There’s no telling what strange shaped, visaged, be-quiffed, garbed and choreographed human entities you might stumble across. All can be fodder for your imagination, and reshaped and their unique details re-purposed for your character designs.

PART THREE – SO WHAT PRACTICAL and DIGITAL SKILLS DO I NEED?

This is where we get to the skills necessary for the job… well, underpinning it all is traditional Art & Design skills (something asked for in Industry when looking for Game Artist jobs).

0 0 Sketch 001

Screen shot 2011-11-10 at 12.31.54In Part Four we will look at some tips and tricks for drawing faces and figures.

Once we have done a fair amount of thinking, reading, researching and a little more thinking about our characters, then we need to start experimenting with images…

So the Character Design Process process might go a little like this:

Your early design development could include: rapid pen/brush pen thumbnails, silhouettes, pencil thumbnails, head shots, variant costume designs, multi-angle views of the figure, marker sketches, watercolour and pen and ink renders, digital renders inc. Photoshop sketches and full colour artwork, and perhaps if appropriate 3D digital models and fimo/clay maquettes“.

All of these techniques and processes allow for a range of possibilities and information communication opportunities when developing characters visually?

What do the professionals do?

Well the standard design development process applies obviously – >SEE HERE< – but on top of that some of these techniques professional concept artists use can be explored.

  • Quick Thumbnails, including The Lasso Tool or Pen Scribble Pareidolia techniques – DEMO
  • More elaborate sketches.
  • Strong Silhouettes – inc “the lost-line method” – in which white space left (when creating quick marker doodles or brush sketches) on the paper can be interpreted as additional details. – DEMO

One sure fire way to make your character design stick in the head of your audience is to (as we mentioned earlier) give them a bold and recognisable silhouette. Animation designers have known this for a long time. A bold silhouette means your character is recognisable at a distance, in fog, rain, with sheet draped over them… and from every angle.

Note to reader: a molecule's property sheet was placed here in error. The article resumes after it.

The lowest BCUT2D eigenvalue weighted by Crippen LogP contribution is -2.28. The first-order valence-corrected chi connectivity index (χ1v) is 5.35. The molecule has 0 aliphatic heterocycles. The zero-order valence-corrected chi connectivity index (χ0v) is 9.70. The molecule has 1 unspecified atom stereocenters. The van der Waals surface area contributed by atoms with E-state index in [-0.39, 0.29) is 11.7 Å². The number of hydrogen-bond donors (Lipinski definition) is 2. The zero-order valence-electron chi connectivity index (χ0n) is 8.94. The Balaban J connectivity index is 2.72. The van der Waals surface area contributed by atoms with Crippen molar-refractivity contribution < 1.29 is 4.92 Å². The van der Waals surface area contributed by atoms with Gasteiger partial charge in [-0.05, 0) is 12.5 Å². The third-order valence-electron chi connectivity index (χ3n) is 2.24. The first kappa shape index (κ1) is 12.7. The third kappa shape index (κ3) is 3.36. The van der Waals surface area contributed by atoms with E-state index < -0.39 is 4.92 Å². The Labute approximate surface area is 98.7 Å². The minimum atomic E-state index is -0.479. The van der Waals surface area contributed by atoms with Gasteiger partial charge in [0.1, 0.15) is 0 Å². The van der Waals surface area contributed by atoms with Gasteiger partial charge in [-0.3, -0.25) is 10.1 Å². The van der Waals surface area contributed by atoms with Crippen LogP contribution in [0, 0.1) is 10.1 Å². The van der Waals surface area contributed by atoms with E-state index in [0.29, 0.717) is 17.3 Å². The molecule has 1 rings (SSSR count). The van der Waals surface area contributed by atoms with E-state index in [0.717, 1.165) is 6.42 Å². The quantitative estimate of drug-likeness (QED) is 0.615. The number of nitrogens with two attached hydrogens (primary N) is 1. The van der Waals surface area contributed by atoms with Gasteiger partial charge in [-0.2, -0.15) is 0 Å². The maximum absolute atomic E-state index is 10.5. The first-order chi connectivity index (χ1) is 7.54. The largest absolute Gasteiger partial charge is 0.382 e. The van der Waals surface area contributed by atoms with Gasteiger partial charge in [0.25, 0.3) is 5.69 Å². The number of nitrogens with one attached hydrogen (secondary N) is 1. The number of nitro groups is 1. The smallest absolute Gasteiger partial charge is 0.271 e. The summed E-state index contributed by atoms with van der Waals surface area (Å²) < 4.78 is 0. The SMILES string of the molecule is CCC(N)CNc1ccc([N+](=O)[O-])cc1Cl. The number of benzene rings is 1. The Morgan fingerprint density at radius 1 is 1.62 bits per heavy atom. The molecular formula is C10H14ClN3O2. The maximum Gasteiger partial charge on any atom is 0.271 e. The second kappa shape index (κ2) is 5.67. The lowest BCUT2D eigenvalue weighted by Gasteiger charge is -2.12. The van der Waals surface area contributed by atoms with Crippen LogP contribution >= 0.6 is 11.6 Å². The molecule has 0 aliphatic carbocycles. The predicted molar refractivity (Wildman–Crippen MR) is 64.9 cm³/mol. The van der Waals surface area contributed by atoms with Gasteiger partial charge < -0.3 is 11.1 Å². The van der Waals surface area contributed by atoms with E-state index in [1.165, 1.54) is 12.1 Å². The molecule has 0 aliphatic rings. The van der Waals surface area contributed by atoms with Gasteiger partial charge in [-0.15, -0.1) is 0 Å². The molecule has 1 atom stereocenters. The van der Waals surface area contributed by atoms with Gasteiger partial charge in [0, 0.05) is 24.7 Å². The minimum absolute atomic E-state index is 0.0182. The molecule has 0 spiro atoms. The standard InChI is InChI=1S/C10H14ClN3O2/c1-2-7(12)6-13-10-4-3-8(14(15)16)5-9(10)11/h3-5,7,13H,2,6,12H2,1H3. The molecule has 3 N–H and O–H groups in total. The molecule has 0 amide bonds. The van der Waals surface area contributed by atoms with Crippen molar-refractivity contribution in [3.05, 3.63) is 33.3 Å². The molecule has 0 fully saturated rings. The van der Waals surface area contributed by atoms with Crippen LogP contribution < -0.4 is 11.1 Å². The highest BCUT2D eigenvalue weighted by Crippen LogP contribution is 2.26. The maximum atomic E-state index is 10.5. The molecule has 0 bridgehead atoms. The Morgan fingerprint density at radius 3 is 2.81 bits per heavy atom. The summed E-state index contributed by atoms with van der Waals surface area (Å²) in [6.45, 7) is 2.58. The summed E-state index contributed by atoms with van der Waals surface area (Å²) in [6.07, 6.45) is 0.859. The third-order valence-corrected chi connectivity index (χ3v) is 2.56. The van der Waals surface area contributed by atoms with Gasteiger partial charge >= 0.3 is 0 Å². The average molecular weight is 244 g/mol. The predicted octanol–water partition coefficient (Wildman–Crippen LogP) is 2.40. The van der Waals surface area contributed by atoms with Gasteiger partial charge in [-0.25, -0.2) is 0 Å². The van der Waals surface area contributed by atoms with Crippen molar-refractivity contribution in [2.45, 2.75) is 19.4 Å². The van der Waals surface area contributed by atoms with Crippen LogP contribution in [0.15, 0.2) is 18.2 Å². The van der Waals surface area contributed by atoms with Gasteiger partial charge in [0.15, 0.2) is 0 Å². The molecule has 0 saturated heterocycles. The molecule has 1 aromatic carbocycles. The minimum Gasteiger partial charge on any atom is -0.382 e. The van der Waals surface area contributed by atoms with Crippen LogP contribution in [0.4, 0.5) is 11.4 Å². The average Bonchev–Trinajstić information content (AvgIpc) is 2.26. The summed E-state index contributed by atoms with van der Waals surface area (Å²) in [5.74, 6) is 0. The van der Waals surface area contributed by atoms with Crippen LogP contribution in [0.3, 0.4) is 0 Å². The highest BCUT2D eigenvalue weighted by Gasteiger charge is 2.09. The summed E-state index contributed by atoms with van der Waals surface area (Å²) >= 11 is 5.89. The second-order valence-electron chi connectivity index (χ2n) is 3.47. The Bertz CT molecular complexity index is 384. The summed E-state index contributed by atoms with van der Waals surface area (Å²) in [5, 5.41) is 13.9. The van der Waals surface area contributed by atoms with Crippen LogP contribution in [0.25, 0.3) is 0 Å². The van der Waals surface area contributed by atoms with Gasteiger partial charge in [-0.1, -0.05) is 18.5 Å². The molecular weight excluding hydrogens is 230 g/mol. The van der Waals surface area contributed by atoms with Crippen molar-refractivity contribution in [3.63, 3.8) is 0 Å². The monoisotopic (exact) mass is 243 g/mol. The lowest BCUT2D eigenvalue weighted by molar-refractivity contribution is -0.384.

Check out the fantastic book by Scott Robinson and his then students, The Skillful Huntsman for some excellent examples of this developments of silhouettes and lost line sketches in practice.

Silhouettes are also a really “un-precious” way to begin development drawings, churning out a huge amount of possible shapes quickly.

This also might involve 2D digital skills (that build upon your traditional skills), Photoshop for example.

  • Model Sheets – Sheets that show a range of poses, attributes and expressions of characters to aid animators or model builders further down the production line.

eg. – Gossamer the Mad Scientists Henchmen/Monster/Familiar designed by Chuck Jones

  • Front, Back and Side (with arm removed) Presentation Sheets – Sometimes called “Rotations”

These then can be shipped out to 3D specialists (which also might be you – many concept artists are now asked to have 3D skills, particularly digital).

This might involve clay maquettes… – Show Examples – Shifflet Brothers.

Or, move into the digital 3D realm… and this might involve more sculpting, just digital in this instance – Sculptris DEMO.

All the while considering how these might be rigged and finally animated – Remember what we said about knowing how our characters move?

Okay so lets take a step back… we saw how much of that early phase was built upon drawing. That freaks every on out. Especially if they have avoided drawing for six years and then get onto a games design course and say “I want to be a concept artist for games”, and my response is “Great, show me how good your sketchbooks are”.

This happens a lot, and it means that the person in question won’t get to the level that I can teach them to, in just the three years they are with me. Especially as I’m having to go back over basics they should have covered in their Art or Design GCSEs (which they may or may not have taken), or consolidated on their BTec.

In particular, and in no preferred order… Perspective Drawing, use of Light and Shade and Contour to generate Form, and Human Proportion.

If you want to be an Artist for Games or any other form of Entertainment Media, start drawing now. It will put you way ahead of many other students who make the decision late.

PART FOUR – SOME TIPS & TRICKS and Sculpting in digital 3D.

Physical Drawing: Computers will not save you – Contemporary Digital Sculpting in 3D software s an extension of drawing…

Drawing Organic 3D shapes – Contour Lines, Slicing the Melon – student hands on

Drawing Faces – Proportion – DEMO – student hands on

Drawing Figures – DEMO – student hands on

Differing Body Shapes – DEMO

Pareidolia (with a big brush) – DEMO – student hands on

…again in Photoshop – DEMO

(Z-Brush) Sculptris – DEMO – student hands on

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~ by hesir on July 4, 2017.